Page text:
Using the SharePoint HTML Calculated Column avoids the need to add Content Editor Web Parts (containing JavaScript) to every page you want the HTML to be displayed on.

Adding the CEWPs can be a bit of a chore in some cases, and are vulnerable to being accidentally broken by end users editing the pages. They can also be lost on 2007 to 2010 upgrades.

However, HTMLCC requires that a System Administrator install it on the SharePoint server; which in many organisations is a real pain in the ears. Whereas Christophe’s solution can be implemented by most power users.

Isn’t this the same as Highlighter?

SharePoint Highlighter offers quite a lot more than this solution on it’s own. I won’t go into enormous detail, but here’s a sample of what Highlighter offers over the HTML Calculated Column:

  • Row highlighting
  • Countdowns
  • Conditional formatting
  • Built-in icon library

Most notably, all of this is offered through a polished and intuitive interface.


So, you get to plug the hole in SharePoint that’s bothered so many people over so much time, and we get to plug SharePoint Highlighter whenever we mention it. Everybody’s happy. Smile

SharePoint Highlighter v1.5: If wishes were trees

Date:November 22nd, 2011 Author: Tags: , , ,
Category: Highlighter Comments:0 ;

Since SharePoint Highlighter’s release in May we’ve had some great suggestions and requests for features and improvements; one of the more surprising was the request for performance enhancements for those with 20 or more Highlighter columns in a view (and really big screens, no doubt).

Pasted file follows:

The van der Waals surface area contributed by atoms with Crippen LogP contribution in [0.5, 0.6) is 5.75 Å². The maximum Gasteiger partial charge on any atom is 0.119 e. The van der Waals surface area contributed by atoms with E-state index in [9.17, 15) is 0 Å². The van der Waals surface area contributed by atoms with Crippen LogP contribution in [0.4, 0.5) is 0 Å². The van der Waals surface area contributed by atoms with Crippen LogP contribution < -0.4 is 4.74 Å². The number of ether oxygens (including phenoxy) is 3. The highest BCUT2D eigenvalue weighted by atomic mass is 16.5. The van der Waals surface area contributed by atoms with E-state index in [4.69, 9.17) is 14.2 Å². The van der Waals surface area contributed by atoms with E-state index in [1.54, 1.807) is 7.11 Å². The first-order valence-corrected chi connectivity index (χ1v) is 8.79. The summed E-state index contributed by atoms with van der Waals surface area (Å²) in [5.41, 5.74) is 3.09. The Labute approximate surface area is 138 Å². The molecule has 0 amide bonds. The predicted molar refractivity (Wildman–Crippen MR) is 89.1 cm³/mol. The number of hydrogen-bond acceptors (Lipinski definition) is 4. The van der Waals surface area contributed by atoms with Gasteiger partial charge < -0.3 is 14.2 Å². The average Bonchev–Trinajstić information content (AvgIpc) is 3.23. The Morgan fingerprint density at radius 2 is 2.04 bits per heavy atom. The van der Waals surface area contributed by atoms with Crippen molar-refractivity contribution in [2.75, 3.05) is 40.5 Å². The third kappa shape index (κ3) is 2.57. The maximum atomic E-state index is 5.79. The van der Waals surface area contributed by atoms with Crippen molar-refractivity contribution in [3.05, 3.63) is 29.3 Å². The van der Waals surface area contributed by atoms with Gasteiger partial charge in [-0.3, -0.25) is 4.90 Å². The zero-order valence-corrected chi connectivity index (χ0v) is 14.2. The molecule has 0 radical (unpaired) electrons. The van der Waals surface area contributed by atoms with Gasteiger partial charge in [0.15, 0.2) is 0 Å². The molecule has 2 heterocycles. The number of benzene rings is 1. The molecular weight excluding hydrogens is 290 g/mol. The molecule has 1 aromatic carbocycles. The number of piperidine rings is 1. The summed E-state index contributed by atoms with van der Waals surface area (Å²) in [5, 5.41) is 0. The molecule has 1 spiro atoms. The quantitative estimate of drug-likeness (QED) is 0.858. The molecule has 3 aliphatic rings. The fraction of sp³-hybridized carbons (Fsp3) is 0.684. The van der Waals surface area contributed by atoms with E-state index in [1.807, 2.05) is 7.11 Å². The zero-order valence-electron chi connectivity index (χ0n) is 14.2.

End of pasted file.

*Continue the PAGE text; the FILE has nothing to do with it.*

Although we’ve added odds and ends during other projects, the Highlighter wishlist has steadily grown; fed by the suggestions from its growing user base and our own drive for continuous improvement.

So while TeamTime was being tested and prepared for beta, we stroked our collective beards (it is Movember after all) and decided to clear it down. Here are some highlights:

  • Row highlighting columns hide themselves
  • Highlighter displays on View Item form
  • Lookup columns now supported

Hidden Row Highlighting Columns

If you have a Highlighter column which displays Row Highlighting you’ll no doubt have noticed that the empty Highlighter column has to be visible on the page on order for the highlighting to work:


In Highlighter v1.5 the column will automatically hide itself from the page if it is only used for Row Highlighting:


View Item Form Display

Previously Highlighter columns would not display on the View Item form (or customized versions of it):


Highlighter columns will now display on this form, with the exception of those used only for row highlighting (which will be hidden entirely):


Lookup Columns

You can now use Lookups as source columns, which act in much the same way as Choice columns:



Please see the manual for instructions on downloading and upgrading to the latest version of SharePoint Highlighter.

What’s on your wishlist?

The more suggestions we have the better we can make our products. Every feature request is reviewed and added to the product’s wishlist. Once a wishlist hits a certain size, the most popular (and/or the best ideas) are rounded up and herded into the next version.